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How to deal with indirect people

There’s a question I get asked quite often by my clients, which is:

“How do you deal with people who are indirect?”

How do you deal with people who ask for what they want in subtle, hidden, vague, discreet ways that you have to interpret like a code to figure out what they’re saying?

I’m sure you know the type (hell, you might be this type yourself).

Instead of asking to borrow your car, they pout and thoughtfully say, “Man, I don’t how I’m going to get to the appointment without a vehicle”.

Instead of telling you what they want to eat, they say, “What do you want for dinner?” and then disagree with every option you list that isn’t their secret preference.

Instead of telling you that they’re attracted to you, they ask you lots of questions about yourself and hope that you’ll make the first move.

I’ve pondered these people for many years, and tried lots of different ways to deal with them effectively. At first, like most people, I tried to read their minds and accurately guess what they want, which only led me to constantly “fix” people, often by misinterpreting their “signals” as cries for help.

But once I recovered from Nice Guy Syndrome, I quickly discovered that the best way to deal with it is to actually refuse to play the game, to be too dumb to read anything but direct signals.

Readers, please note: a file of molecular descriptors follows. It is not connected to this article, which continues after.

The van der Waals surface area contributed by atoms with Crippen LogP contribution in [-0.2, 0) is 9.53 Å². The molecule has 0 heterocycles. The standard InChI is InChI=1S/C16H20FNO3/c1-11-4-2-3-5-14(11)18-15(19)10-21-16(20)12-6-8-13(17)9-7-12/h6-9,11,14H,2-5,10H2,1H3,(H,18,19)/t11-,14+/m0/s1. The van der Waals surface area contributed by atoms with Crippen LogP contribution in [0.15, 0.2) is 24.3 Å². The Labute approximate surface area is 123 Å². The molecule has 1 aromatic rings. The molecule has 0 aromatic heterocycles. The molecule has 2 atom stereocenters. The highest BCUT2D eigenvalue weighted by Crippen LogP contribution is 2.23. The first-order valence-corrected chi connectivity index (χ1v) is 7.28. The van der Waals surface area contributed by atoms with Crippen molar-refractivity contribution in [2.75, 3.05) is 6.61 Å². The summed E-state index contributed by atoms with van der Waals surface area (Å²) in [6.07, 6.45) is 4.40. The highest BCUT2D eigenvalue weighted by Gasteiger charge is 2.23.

And I don’t mean to be dishonest. What I mean is you take them at their word. You don’t bother reading into it or trying to hear the hidden message.

It’s actually a strength that neurodivergent people have that they never use to their full advantage.

If someone says like, “I’m a bit hungry”, and that’s their way of asking you to buy them food, just say, “Yeah you must be hungry, you haven’t eaten in a while”, and go back to whatever it was that you were doing.

Whenever somebody comes at you indirectly, force them to be direct to get what they want. Show them that if they don’t then they won’t get anything.

Eventually they will get upset with you. In their minds, you’re the bad guy who “didn’t listen” to them.

And when this happens, you can honestly say, “I sort of knew that you were secretly asking for something, but I refuse to play that game. Maybe I’m stupid. Maybe I’m lazy. Doesn’t matter. If you want something from me, come at me direct. Most times, I will help you out. If you don’t speak directly, I will choose to assume you don’t need me for anything. This is how I am. It’s your choice from now on.”

This is how you stop enabling that bad behaviour.

P.S. I don’t recommend being this ruthless with everyone all the time. This advice is specifically to deal with people who are consistently indirect over time, to the point where it damages your relationship.


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One Response

  1. I should note, you will be tested with this, so stay strong and don’t give in to the temptation to mind read. Force them to address their communication style.

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